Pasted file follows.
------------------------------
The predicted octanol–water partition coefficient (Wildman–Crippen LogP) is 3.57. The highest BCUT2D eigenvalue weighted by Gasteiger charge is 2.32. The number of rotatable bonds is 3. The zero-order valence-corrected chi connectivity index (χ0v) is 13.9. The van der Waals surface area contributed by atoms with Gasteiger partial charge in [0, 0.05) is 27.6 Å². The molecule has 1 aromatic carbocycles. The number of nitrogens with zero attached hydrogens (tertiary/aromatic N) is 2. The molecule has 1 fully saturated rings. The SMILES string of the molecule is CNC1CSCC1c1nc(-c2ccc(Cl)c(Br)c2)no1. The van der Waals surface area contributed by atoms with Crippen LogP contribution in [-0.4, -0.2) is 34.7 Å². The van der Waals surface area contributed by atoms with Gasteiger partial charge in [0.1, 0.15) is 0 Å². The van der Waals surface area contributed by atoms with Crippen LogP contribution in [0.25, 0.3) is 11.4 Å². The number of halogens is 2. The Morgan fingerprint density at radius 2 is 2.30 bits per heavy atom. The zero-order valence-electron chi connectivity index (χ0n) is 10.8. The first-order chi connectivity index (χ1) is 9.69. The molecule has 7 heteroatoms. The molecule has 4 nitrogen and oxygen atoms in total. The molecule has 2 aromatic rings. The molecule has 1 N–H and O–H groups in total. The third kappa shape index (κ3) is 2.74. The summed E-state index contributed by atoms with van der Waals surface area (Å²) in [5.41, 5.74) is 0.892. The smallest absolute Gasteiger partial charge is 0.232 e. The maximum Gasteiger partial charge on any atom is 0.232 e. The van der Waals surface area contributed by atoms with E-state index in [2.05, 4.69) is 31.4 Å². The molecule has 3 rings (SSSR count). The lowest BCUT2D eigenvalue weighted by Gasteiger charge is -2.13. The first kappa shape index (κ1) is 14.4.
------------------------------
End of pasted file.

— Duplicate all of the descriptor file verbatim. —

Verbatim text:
The predicted octanol–water partition coefficient (Wildman–Crippen LogP) is 3.57. The highest BCUT2D eigenvalue weighted by Gasteiger charge is 2.32. The number of rotatable bonds is 3. The zero-order valence-corrected chi connectivity index (χ0v) is 13.9. The van der Waals surface area contributed by atoms with Gasteiger partial charge in [0, 0.05) is 27.6 Å². The molecule has 1 aromatic carbocycles. The number of nitrogens with zero attached hydrogens (tertiary/aromatic N) is 2. The molecule has 1 fully saturated rings. The SMILES string of the molecule is CNC1CSCC1c1nc(-c2ccc(Cl)c(Br)c2)no1. The van der Waals surface area contributed by atoms with Crippen LogP contribution in [-0.4, -0.2) is 34.7 Å². The van der Waals surface area contributed by atoms with Gasteiger partial charge in [0.1, 0.15) is 0 Å². The van der Waals surface area contributed by atoms with Crippen LogP contribution in [0.25, 0.3) is 11.4 Å². The number of halogens is 2. The Morgan fingerprint density at radius 2 is 2.30 bits per heavy atom. The zero-order valence-electron chi connectivity index (χ0n) is 10.8. The first-order chi connectivity index (χ1) is 9.69. The molecule has 7 heteroatoms. The molecule has 4 nitrogen and oxygen atoms in total. The molecule has 2 aromatic rings. The molecule has 1 N–H and O–H groups in total. The third kappa shape index (κ3) is 2.74. The summed E-state index contributed by atoms with van der Waals surface area (Å²) in [5.41, 5.74) is 0.892. The smallest absolute Gasteiger partial charge is 0.232 e. The maximum Gasteiger partial charge on any atom is 0.232 e. The van der Waals surface area contributed by atoms with E-state index in [2.05, 4.69) is 31.4 Å². The molecule has 3 rings (SSSR count). The lowest BCUT2D eigenvalue weighted by Gasteiger charge is -2.13. The first kappa shape index (κ1) is 14.4.